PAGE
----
Some of these dams are man-made and suffered structural damage in the earthquake, like the 150 m Zipingpu dam near Dujiangyan. NPR reported:

    One of its abutments sank 10 centimeters (4 inches). The force of the earthquake opened cracks in the dam wall. But, officials say,
    Zipingpu remains structurally stable and safe.

    Still, here’s an ominous thought: The reservoir at Zipingpu can hold up to 1.1 billion cubic meters of water. The Water Resources
    Ministry says the city of Dujiangyan, with a population of more than 600,000 people, “would be swamped” if the dam failed.

    An even more ominous threat is from landslide dams. During the earthquake, large landslides were knocked loose from the steep mountain slopes and came to rest in the narrow valleys below. The landslide deposits can block river flow and create a reservoir upstream. Eventually the water level will overtop the dam, and the reservoir will stabilize. Unless, of course, the erosive power of the overtopping is enough to cause dam failure, the pressure of the water is stronger than the unstable dam can support, or an aftershock destabilizes the deposits.

    In the week following the quake, 24 lakes had formed in the area affected by the earthquake. NASA has incredible images of one of those lakes, filling the valley and flooding two villages. The image is shown below.

    NASA Image

    The largest dam appears to be 3.5 km upstream from Beichuan, a town of 30,000 that has been the hardest hit by the earthquake and resulting landslides This dam is apparently still inaccessible because of blocked roads in mountain passes, but it is reported to be 2 km long and blocking the Qingjiang River. Another dam is 70 m high and 300 m wide, and it blocked the Chaping River and destroyed a hydropower station. =A smaller dam is 7 m high, 33 m wide, and 100 m long, and it holds back 606,000 cubic meters of water. At least one evacuation has already taken place when a landslide dam threatened to burst. Researchers are trying to develop plans to safely drain the lakes before catastrophe occurs.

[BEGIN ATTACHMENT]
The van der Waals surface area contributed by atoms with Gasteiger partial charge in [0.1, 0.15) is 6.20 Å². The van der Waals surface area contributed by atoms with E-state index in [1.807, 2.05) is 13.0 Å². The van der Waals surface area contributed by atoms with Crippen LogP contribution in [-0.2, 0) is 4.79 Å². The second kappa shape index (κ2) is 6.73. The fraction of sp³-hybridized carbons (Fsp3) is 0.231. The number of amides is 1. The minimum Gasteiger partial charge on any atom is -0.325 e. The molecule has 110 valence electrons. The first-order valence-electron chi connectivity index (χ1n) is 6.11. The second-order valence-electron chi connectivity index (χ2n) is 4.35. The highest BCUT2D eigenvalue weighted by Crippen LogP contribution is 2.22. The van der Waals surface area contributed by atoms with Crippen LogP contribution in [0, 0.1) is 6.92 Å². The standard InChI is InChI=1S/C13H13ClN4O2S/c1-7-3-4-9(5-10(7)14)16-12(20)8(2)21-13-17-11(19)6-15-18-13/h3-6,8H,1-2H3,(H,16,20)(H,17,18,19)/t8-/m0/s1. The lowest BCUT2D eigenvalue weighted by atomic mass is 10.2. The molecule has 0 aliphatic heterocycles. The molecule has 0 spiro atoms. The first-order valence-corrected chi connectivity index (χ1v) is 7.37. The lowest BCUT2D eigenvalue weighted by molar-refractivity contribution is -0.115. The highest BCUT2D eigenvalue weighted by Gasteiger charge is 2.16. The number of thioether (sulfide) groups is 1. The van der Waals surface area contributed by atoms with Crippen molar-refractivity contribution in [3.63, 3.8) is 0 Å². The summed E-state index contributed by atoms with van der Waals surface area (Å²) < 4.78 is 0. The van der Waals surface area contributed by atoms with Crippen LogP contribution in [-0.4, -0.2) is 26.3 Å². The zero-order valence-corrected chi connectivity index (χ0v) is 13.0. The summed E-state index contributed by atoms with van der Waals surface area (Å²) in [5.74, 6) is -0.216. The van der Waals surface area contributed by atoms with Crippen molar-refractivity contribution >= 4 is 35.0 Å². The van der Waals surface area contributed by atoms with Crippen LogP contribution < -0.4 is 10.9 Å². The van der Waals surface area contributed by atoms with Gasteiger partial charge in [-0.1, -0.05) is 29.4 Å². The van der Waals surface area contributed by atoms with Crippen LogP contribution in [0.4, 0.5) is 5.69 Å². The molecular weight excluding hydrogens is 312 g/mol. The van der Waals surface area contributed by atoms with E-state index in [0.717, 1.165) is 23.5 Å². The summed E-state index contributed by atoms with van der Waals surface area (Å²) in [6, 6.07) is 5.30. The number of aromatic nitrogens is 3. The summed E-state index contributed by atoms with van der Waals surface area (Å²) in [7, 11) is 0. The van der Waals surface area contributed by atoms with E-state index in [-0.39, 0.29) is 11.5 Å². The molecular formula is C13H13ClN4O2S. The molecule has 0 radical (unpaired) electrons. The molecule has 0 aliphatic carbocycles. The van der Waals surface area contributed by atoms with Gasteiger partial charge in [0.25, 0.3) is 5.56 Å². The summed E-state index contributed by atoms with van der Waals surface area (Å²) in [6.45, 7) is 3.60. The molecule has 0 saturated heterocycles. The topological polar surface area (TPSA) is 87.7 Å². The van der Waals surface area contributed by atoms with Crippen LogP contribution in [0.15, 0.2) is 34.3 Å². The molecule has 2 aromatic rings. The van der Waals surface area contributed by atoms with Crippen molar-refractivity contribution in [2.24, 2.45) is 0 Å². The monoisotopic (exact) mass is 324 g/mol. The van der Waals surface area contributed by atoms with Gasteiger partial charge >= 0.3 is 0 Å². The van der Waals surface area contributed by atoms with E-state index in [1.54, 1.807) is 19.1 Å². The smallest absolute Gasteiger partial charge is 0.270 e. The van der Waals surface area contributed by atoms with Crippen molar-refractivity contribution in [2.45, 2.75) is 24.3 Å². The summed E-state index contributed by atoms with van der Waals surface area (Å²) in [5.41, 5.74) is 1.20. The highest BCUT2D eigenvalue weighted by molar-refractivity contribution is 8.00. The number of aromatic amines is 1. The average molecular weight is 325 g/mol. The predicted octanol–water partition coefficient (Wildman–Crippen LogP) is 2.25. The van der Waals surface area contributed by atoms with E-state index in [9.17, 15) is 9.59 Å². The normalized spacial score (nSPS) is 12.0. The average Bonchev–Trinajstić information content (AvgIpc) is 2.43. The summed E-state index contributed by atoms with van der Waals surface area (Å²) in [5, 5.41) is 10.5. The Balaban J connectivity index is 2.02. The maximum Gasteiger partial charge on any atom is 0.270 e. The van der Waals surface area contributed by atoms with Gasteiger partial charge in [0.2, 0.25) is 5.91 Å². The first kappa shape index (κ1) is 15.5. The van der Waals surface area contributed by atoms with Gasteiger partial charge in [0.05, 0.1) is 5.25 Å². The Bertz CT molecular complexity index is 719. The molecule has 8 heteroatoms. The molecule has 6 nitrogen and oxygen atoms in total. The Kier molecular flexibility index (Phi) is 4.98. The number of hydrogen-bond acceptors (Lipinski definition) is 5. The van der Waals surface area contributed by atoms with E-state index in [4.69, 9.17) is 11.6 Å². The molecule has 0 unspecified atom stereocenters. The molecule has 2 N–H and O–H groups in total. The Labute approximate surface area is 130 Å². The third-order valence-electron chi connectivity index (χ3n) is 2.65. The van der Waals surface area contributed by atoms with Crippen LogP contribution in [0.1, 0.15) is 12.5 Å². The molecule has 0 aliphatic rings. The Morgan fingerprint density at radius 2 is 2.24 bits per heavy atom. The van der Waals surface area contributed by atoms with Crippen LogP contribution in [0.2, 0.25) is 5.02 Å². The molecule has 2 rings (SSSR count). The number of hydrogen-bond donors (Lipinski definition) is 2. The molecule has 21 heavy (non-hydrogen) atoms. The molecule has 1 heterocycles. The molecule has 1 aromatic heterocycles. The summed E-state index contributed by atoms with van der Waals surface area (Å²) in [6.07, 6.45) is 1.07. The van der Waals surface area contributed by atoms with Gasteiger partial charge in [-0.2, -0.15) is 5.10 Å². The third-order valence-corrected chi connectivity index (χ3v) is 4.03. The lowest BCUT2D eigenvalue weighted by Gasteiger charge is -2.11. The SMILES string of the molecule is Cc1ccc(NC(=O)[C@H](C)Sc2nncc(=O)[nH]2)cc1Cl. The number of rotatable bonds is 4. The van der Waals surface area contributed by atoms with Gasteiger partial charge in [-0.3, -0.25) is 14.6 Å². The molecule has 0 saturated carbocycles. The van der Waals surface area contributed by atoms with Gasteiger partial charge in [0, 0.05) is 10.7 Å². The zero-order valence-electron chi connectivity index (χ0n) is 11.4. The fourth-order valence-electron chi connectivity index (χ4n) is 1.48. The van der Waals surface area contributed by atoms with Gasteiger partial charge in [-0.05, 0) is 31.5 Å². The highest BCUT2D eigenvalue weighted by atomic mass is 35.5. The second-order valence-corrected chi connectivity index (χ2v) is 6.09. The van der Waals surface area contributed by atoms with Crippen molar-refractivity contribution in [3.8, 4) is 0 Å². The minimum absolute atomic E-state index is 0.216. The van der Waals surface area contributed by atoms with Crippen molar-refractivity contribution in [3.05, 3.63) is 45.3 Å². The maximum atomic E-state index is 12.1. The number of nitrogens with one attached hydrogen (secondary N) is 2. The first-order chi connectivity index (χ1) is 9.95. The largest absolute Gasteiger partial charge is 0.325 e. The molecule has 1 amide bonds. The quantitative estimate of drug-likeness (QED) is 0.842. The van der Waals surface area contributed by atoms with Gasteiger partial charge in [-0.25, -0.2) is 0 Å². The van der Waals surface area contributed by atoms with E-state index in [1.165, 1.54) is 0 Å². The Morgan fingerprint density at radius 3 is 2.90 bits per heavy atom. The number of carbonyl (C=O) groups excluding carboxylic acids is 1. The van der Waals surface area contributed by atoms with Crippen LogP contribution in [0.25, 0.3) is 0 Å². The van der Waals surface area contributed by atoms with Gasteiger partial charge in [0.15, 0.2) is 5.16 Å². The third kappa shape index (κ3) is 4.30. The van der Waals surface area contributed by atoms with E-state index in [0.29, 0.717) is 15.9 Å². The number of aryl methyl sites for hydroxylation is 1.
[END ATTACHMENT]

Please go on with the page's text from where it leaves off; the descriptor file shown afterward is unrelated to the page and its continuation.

This isn’t the first time Sichuan province has faced this threat. In 1786, a M 7.75 earthquake triggered a landslide that blocked the Dadu River. F.C. Dai and colleagues (2005) did meticulous historical and geomorphic research to reconstruct the events that followed. The landslide dam was 70 m high and held back 50 million cubic meters of water in a reservoir area of 1.7 square kilometers. A large aftershock hit the area 10 days after the main quake, and it caused the dam to fail. The resulting flood had a peak discharge of ~37,000 cubic meters per second, but the real tragedy is that the flood killed 100,000 people living downstream. The landslide dam on the Dadu was not spectacularly large (the largest existing landslide dam is in Tajikstan and is 550 m high), but the deaths from downstream flooding make it the most catastrophic dam failure on record.

    Journal articles cited:

    Dai et al. 2005. “The 1786 earthquake-triggered landslide dam and subsequent dam-break flood on the Dadu River, southwestern China” Geomorphology 65: 205-221. doi:10.1016/j.geomorph.2004.08.011

    Stone, R. 2008. Landslides, flooding pose threats as experts survey quake’s impact. Science. 320:996-997.

    Other news sources are linked above.